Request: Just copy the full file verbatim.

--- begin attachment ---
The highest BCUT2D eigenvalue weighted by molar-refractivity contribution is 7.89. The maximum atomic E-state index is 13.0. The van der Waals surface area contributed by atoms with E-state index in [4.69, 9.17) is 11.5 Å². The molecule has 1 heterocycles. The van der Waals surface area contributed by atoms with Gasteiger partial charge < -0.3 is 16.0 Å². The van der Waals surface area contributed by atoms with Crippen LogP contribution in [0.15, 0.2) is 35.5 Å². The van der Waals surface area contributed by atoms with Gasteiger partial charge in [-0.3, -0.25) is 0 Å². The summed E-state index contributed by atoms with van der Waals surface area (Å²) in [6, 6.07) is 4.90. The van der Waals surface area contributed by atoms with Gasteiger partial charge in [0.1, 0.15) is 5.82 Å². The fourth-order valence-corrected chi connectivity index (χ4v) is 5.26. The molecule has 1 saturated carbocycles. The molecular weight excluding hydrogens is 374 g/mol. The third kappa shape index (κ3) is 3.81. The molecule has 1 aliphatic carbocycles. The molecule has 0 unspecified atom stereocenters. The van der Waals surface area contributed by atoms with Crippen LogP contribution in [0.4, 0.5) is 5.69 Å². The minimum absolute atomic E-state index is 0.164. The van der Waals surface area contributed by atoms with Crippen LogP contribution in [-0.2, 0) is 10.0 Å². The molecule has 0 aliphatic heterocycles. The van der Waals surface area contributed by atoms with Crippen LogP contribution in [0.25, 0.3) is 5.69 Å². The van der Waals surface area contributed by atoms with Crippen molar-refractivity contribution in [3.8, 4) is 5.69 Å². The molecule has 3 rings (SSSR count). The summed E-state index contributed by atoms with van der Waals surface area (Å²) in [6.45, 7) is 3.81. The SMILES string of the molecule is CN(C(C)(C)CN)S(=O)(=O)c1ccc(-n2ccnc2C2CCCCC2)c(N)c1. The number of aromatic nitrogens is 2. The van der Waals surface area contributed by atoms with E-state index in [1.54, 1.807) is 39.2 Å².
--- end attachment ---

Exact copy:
The highest BCUT2D eigenvalue weighted by molar-refractivity contribution is 7.89. The maximum atomic E-state index is 13.0. The van der Waals surface area contributed by atoms with E-state index in [4.69, 9.17) is 11.5 Å². The molecule has 1 heterocycles. The van der Waals surface area contributed by atoms with Gasteiger partial charge < -0.3 is 16.0 Å². The van der Waals surface area contributed by atoms with Crippen LogP contribution in [0.15, 0.2) is 35.5 Å². The van der Waals surface area contributed by atoms with Gasteiger partial charge in [-0.3, -0.25) is 0 Å². The summed E-state index contributed by atoms with van der Waals surface area (Å²) in [6, 6.07) is 4.90. The van der Waals surface area contributed by atoms with Gasteiger partial charge in [0.1, 0.15) is 5.82 Å². The fourth-order valence-corrected chi connectivity index (χ4v) is 5.26. The molecule has 1 saturated carbocycles. The molecular weight excluding hydrogens is 374 g/mol. The third kappa shape index (κ3) is 3.81. The molecule has 1 aliphatic carbocycles. The molecule has 0 unspecified atom stereocenters. The van der Waals surface area contributed by atoms with Crippen LogP contribution in [0.4, 0.5) is 5.69 Å². The minimum absolute atomic E-state index is 0.164. The van der Waals surface area contributed by atoms with Crippen LogP contribution in [-0.2, 0) is 10.0 Å². The molecule has 0 aliphatic heterocycles. The van der Waals surface area contributed by atoms with Crippen LogP contribution in [0.25, 0.3) is 5.69 Å². The van der Waals surface area contributed by atoms with Crippen molar-refractivity contribution in [3.8, 4) is 5.69 Å². The molecule has 3 rings (SSSR count). The summed E-state index contributed by atoms with van der Waals surface area (Å²) in [6.45, 7) is 3.81. The SMILES string of the molecule is CN(C(C)(C)CN)S(=O)(=O)c1ccc(-n2ccnc2C2CCCCC2)c(N)c1. The number of aromatic nitrogens is 2. The van der Waals surface area contributed by atoms with E-state index in [1.54, 1.807) is 39.2 Å².